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Natural History Museum
A great place to take the whole family to see the famous dinosaur skeletons.
Natural History Museum London
The Natural History Museum is the UKâ€™s national museum of natural history, and a centre of excellence in taxonomy and biodiversity. It is an interesting outing for people of all ages, but for small children fascinated by dinosaurs it is wonderful. The skeletons on display are awesome in size, and there are some excellent models of a great range of dinosaurs. Watch out for the moving, roaring Tyrannosaurus with his bloody prey at his feet!
If you have time after the comprehensive exhibition of dinosaurs the Natural History Museum has a lot more to offer. The life galleries cover insects, ecology, human biology, mammals, primates, minerals and origin of species. In the human biology they have a â€śwombâ€ť experience where you learn about the noises, and sensations a developing baby experiences in the womb. The Earth Galleries cover ancient and future Earth, treasures, changing landscapes and â€śthe earthquake experienceâ€ť.
How the Natural History Museum Began
The Natural History Museum in South Kensington began its life as the Natural History section of the British Museum, featuring the collections of London physician and collector Sir Hans Sloane, who wished his collection to remain together to benefit as many people as possible after his death. Following a competition to choose the architect of the new building, Captain Robert Fowke drew up the original designs, seeing the museum as a cathedral of science, hence its church-like appearance.
When he died in 1865, his work was continued by Alfred Waterhouse, who was responsible for the elaborate Romanesque carvings of animals and plants throughout the building. The Natural History Museum moved into its new home in 1883, since which time it has considerably increased the size of its collections, perhaps most famously to include the dinosaur gallery, where visitors can see huge dinosaur skeletons and even an animated T-Rex.
The Earth Galleries explore the effects human life has on the planet around us and how scientists harness the resources we use in our everyday lives, as well as featuring displays of minerals and gemstones and an earthquake simulator. The Life Galleries allow visitors to explore human biology, Darwin's theory of natural selection and to see an enormous life-size model of a blue whale. There are also regular exhibitions, and outside the building, the wildlife garden provides an opportunity to discover British wildlife in the heart of London.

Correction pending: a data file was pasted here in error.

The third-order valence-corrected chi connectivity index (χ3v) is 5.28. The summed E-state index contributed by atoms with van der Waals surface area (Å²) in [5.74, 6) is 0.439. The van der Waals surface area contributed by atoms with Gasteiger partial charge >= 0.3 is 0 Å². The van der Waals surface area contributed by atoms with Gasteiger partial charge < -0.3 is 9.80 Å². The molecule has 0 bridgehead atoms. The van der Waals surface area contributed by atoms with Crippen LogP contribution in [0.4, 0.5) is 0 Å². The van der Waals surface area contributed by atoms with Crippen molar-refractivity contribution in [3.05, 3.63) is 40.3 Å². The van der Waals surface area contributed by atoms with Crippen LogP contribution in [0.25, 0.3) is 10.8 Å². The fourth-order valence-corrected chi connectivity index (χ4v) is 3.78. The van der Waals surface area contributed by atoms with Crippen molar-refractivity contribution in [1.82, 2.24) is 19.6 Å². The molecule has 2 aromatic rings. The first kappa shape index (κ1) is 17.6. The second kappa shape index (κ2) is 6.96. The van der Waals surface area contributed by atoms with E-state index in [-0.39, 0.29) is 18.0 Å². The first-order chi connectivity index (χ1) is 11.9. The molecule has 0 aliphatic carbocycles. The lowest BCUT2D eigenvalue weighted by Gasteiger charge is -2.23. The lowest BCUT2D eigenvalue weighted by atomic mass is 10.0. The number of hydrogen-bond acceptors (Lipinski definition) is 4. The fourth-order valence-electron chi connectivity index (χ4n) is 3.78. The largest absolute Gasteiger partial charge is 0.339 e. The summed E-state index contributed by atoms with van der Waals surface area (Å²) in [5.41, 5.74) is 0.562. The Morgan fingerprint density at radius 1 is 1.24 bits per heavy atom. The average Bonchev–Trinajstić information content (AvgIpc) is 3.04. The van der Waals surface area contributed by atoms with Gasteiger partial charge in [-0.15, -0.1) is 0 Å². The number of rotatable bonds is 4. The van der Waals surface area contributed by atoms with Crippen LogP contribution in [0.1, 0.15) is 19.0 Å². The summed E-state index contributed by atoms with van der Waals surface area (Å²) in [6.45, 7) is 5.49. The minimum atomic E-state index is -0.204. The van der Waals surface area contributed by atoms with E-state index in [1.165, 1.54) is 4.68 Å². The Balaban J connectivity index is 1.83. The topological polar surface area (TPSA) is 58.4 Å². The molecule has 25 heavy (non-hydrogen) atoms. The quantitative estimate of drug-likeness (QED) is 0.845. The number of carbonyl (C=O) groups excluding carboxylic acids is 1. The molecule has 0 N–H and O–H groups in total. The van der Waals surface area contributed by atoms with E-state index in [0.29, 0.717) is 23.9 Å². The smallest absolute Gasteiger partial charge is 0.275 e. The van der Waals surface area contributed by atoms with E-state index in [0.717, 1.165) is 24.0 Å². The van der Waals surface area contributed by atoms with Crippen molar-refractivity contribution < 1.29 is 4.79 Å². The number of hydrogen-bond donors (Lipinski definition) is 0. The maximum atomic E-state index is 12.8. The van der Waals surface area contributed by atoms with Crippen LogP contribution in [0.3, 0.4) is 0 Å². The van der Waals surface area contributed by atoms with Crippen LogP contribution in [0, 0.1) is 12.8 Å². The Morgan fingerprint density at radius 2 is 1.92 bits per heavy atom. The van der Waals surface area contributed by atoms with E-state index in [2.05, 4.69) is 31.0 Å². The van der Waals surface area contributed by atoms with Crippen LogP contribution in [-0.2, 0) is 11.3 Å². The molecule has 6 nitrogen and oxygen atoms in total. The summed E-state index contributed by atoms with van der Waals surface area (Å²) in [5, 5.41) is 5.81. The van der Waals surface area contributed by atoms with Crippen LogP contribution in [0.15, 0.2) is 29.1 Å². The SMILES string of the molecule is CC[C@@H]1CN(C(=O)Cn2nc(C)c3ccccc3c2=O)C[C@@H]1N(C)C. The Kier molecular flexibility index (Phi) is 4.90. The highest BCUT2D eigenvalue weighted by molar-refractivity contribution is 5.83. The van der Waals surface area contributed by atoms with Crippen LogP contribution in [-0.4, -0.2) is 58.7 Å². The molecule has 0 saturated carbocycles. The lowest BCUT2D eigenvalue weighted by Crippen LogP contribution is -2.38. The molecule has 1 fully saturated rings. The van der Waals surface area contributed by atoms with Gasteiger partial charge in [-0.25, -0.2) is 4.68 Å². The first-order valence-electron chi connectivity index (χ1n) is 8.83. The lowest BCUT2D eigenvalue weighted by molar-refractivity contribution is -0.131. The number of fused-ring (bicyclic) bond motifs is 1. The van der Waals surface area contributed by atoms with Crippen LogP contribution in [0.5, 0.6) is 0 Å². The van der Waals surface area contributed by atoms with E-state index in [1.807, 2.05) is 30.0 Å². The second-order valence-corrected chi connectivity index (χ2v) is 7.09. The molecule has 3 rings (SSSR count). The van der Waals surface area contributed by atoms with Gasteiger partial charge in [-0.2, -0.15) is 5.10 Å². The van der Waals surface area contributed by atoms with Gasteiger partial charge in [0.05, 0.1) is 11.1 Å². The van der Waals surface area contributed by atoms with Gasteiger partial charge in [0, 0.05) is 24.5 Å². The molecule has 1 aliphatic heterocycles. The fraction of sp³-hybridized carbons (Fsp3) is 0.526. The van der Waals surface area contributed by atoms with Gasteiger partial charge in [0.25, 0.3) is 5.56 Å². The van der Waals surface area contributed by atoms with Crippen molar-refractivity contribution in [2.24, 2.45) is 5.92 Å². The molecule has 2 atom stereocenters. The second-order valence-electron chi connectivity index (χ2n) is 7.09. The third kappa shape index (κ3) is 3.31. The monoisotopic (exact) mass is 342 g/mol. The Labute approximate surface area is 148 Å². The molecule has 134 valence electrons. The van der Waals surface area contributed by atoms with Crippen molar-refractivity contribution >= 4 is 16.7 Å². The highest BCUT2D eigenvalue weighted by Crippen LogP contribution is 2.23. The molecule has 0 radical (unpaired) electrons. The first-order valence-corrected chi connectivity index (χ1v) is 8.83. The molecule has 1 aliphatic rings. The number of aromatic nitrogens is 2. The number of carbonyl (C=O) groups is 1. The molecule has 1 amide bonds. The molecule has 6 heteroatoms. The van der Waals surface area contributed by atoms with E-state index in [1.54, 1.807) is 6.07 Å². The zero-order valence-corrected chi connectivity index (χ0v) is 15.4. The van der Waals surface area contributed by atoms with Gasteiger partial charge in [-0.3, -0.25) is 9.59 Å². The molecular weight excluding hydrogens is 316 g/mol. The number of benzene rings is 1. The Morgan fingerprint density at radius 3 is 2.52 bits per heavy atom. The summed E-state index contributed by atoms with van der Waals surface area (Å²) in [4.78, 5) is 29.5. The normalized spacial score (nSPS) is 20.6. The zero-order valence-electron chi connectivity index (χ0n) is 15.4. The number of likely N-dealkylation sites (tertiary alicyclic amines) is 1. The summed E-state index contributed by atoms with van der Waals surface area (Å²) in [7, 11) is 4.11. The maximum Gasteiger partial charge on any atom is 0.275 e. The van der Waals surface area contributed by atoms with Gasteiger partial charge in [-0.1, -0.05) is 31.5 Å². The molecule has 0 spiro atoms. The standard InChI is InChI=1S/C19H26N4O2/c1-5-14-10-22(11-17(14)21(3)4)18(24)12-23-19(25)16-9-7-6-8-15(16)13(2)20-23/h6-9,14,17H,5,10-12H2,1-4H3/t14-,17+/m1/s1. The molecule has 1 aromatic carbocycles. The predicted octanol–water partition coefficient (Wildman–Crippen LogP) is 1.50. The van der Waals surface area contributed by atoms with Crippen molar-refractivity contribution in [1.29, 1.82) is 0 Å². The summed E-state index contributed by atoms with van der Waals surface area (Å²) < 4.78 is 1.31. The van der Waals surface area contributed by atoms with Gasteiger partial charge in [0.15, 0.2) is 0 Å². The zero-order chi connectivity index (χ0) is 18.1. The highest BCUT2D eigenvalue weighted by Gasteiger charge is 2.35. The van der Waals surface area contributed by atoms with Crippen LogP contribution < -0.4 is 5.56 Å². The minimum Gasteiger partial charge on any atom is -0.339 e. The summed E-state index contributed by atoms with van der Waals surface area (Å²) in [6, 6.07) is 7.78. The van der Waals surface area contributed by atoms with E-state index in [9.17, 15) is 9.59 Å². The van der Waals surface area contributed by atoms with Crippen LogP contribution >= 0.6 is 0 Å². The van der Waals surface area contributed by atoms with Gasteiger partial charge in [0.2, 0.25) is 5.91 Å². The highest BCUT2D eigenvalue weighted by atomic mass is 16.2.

The Natural History Museum is located in Cromwell Road, London SW7 5BD, UK Transportation: Air: London Heathrow Airport, London Gatwick Airport, London Stansted Airport, London Luton Airport. Rail:
Train: London Paddington Station, London Victoria Station or London Waterloo Station. Underground: South Kensington (Circle, District or Piccadilly lines). Road: Bus: 14, 49, 70, 74, 345 or C1. Coach: Victoria Coach Station. Car: M1 (from Leeds); A1 (M) (from Newcastle or Edinburgh); M4 (from Bristol, Reading or South Wales); M3 (from Southampton).
The Natural History Museum is free of charge, except for entrance to special exhibitions which are individually priced. It is not far from the Georgian House Hotel, and an easy journey by underground to South Kensington tube station. From there it is less than a five minute walk.
Opening Times: Mon-Sat 1000-1750, Sun 1100-1750.
Admission Fees: ÂŁ9 (adult), free (child under 16), free Mon-Fri after 1630 and Sat, Sun and public holidays after 1700. Last admission 1730.
Concessions available are also available at the Natural History Museum.
For more information visit www.nhm.ac.uk
Georgian House Hotel is ideally situated in a very central location, so visiting sights all over London is quick and easy. Why not book Georgian House Hotel when you plan your trip to the Natural History Museum? You can book online or email to make a reservation on firstname.lastname@example.org, or telephone on 0044(0)207 834 1438